I have learned a great deal from Corey’s book and the blog posts so far; I appreciate the opportunity to kick off our discussion of Chapter 4. Because of the Thanksgiving holiday in the US I’ve written up this post in advance; my apologies if the discussion has already moved beyond the questions I pose.
In Ch. 3, Corey argued that states ought to engage in “democratic persuasion.” That is, in their role as speakers and educators, they should try to persuade their citizens to accept an ideal of free and equal citizenship. Corey defended the state’s use of democratic persuasion against, on the one hand, the objections of neutralists disconcerted by the specter of a nosy, paternalistic, and heavy-handed “Invasive State,” and on the other hand, the objections of prohibitionists or Militant Democrats worried that mere persuasion is impotent to prevent a society from sliding into hatefulness (a.k.a. the “Hateful Society”).
In Ch. 4, Corey further develops his account of democratic persuasion in a way that is meant to quell the concerns of Militant Democrats. If citizens’ internal reflections, their efforts to persuade one another and the state’s own symbolic and educative initiatives fail to persuade citizens to adopt the ideal of free and equal citizenship, then states have another set of tools at their disposal: they can deny state subsidies and tax-exempt status to groups with hateful viewpoints. The burden of Ch. 4, then, is to show that these tools are a) strong enough to persuade severe racists, misogynists and homophobes to change their beliefs (thus helping to avoid the Hateful Society), but b) not so strong that in employing them, states fail to respect their citizens’ rights to free expression and association (thus staving off the Invasive State).
So far, Corey has emphasized the reasoning component of democratic persuasion. But in Ch. 4 he reminds us that “democratic persuasion is a term of art meant to describe the various capacities of the state and citizens that can be employed to transform hateful viewpoints…” (109, my italics). The denial of subsidies and tax-exempt status are therefore aspects of democratic persuasion and so not coercive— even though, as Corey says, they have more “bite” than reason alone.
There are at least three ways that states can use financial incentives and disincentives to engage in democratic persuasion: they can spend money on democratic persuasion directly, e.g. by erecting monuments or funding the development of school curricula. They can provide and withhold grants to “private” organizations, such as student groups at public universities. Finally, they can provide and withhold tax privileges and exemptions, particularly non-profit status.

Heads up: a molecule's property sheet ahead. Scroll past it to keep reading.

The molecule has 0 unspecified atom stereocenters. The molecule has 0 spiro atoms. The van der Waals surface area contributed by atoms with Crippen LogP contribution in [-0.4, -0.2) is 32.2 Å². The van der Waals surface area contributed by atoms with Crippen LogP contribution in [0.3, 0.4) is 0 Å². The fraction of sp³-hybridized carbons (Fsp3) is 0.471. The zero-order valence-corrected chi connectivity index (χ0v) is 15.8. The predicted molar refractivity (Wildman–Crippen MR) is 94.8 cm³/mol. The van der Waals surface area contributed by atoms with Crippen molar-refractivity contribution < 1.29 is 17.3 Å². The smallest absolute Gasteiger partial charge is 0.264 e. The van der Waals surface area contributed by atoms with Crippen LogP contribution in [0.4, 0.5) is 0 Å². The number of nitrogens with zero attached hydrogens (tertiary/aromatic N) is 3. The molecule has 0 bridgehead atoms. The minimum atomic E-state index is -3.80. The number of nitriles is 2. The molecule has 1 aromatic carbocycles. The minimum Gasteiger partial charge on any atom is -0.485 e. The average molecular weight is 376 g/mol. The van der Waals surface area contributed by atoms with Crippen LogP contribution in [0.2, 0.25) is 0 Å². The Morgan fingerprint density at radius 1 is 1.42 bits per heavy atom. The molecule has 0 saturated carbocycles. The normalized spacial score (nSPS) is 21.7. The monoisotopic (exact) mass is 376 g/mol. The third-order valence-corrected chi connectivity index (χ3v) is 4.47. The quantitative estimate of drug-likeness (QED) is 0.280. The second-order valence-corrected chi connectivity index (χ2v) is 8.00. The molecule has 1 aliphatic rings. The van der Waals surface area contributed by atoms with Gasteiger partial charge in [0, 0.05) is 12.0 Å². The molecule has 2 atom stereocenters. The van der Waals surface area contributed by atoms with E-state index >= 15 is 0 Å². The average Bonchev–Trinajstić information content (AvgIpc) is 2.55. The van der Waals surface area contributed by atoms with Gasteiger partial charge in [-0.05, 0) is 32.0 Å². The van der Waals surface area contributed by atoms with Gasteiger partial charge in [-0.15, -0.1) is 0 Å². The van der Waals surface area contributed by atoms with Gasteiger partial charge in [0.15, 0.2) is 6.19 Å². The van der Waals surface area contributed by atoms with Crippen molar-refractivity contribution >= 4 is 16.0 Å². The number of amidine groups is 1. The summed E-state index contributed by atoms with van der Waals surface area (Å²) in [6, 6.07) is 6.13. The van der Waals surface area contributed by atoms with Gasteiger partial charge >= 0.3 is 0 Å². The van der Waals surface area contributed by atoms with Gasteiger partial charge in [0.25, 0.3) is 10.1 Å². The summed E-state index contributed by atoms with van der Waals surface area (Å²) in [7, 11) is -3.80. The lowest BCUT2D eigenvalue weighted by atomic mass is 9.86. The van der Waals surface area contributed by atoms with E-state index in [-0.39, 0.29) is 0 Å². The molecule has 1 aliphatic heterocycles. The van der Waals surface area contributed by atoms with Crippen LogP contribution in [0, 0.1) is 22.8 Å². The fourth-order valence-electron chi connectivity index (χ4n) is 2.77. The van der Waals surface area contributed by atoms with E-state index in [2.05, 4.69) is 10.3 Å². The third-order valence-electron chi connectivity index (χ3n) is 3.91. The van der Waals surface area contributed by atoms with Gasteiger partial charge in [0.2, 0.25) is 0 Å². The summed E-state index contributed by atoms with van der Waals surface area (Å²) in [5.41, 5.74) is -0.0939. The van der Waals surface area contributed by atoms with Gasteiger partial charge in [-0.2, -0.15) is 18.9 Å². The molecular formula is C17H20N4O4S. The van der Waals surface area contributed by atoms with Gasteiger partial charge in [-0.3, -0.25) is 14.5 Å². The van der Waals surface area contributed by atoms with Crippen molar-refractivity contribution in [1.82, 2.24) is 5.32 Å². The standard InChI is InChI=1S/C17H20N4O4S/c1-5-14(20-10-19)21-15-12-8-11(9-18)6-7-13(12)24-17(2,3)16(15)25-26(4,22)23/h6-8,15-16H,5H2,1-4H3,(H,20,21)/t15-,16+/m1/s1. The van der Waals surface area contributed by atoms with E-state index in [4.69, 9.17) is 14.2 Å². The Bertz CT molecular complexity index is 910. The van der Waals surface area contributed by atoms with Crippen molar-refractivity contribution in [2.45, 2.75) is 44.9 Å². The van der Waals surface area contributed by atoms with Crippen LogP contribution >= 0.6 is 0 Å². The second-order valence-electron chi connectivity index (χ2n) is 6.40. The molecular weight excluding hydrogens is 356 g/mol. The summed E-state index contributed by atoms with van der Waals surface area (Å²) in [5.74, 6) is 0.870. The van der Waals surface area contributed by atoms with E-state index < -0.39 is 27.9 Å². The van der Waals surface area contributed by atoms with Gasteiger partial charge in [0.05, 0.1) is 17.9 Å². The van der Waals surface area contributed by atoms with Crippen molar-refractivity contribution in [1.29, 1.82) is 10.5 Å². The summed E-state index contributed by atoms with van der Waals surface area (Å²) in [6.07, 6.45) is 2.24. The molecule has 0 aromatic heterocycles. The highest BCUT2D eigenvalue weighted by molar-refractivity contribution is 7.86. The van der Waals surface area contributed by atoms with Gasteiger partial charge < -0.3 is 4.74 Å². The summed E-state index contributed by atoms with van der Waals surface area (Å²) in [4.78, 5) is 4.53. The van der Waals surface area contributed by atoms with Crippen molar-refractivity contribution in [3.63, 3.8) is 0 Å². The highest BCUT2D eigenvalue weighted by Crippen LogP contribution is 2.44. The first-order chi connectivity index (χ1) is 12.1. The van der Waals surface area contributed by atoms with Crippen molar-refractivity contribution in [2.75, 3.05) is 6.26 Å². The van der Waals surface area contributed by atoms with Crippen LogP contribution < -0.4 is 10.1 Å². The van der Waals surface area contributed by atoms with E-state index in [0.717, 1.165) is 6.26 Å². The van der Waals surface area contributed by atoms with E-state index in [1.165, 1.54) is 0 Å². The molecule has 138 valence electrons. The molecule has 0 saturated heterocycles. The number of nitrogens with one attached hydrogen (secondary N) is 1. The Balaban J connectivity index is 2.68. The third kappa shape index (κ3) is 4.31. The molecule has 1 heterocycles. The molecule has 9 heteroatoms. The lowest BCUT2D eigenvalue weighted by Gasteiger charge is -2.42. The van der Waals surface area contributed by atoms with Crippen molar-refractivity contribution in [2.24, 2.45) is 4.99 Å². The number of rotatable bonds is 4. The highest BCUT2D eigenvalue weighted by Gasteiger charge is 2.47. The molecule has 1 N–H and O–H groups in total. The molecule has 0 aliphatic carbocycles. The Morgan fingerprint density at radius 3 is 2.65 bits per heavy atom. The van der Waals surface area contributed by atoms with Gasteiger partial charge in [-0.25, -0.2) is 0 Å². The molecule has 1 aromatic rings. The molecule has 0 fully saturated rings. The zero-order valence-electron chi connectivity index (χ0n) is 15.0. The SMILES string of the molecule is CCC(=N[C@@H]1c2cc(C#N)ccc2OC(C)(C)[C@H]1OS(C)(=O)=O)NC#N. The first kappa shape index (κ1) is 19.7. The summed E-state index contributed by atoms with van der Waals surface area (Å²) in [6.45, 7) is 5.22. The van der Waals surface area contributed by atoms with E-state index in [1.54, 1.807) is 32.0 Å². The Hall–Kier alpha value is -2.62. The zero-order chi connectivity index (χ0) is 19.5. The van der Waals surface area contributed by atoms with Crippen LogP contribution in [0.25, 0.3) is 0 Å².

Corey argues that all individuals should have the minimum resources necessary to exercise their rights of free speech and association. (In an aside he notes that this requirement “suggests the general importance of a just distribution of wealth” ). For example, if the KKK marches to protest racial equality, it should be provided with police protection. But the state is under no obligation to help individuals or groups with hateful viewpoints ensure that their message is accepted by those who hear it: the KKK has a right to taxpayer-funded police protection, not taxpayer-funded megaphones. Indeed, the state has a duty to not promote the message of groups with hateful viewpoints. Among other reasons, this is because the content of such viewpoints (e.g. “people are politically unequal”) runs counter to the underlying reasons why individuals have a right to express such viewpoints (they are politically equal). The state must therefore clarify that while it protects the KKK marchers’ freedom of speech, it is not neutral between the KKK’s views and those of the counter-protesters: it thinks that the counter-protesters (whom the police also protect) are right, and the KKK marchers are wrong. In protecting the counter-protesters, the state both secures their right to freedom of speech and also engages in democratic persuasion, explaining the underlying reason why both the KKK marchers and the counter-protesters have a right to free expression and association: they are all free and equal.
In addition to using funds to engage in democratic persuasion directly, Corey argues that the state also “rightly uses grants to advance a message of respect for democratic values” (111). He examines two sets of Supreme Court cases that address the question of whether this is constitutional. In one set of cases, the Supreme Court ruled that when the state designates a “limited public forum” it cannot pick and choose which groups within that forum to fund based on those groups’ viewpoints; the state must remain “viewpoint neutral” (115). Corey argues that rather than remain viewpoint neutral, the state should instead a) ensure that groups with hateful viewpoints can exercise their rights of free speech and association but b) engage in democratic persuasion of such groups by denying them funds. For example, the Hastings College of Law (a public school) should allow an explicitly homophobic student group, the Christian Legal Society (CLS), to meet and speak on campus, but it should not provide the group with funds to promote its views (118). Likewise, the state should not compel illiberal groups such as the KKK to admit “all comers,” as this would undermine these groups’ freedom of expression and association. But the state should withhold funding from such groups.
While requiring the state to be viewpoint neutral fails to respect the value of free and equal citizenship, it does not follow that the state can say whatever it wants. For example, Corey argues that “gag rules” on abortion providers deny patients information about their legal rights, and thereby treat them as something less than free and equal citizens. Gag rules therefore exceed the “substance-based limits” of democratic persuasion (123-4). (These limits restrict the state to endorsing free and equal citizenship.) The military’s “Don’t Ask, Don’t Tell” policy is also illegitimate for the same reason: it violates substantive limits on what the state can say by conveying that gays are unequal. (Corey focuses on whether private universities’ rights of free speech are violated when the government requires them to accept military recruiters on campus as a condition of receiving government funds, but the more direct point about DADT seems to follows from his argument.)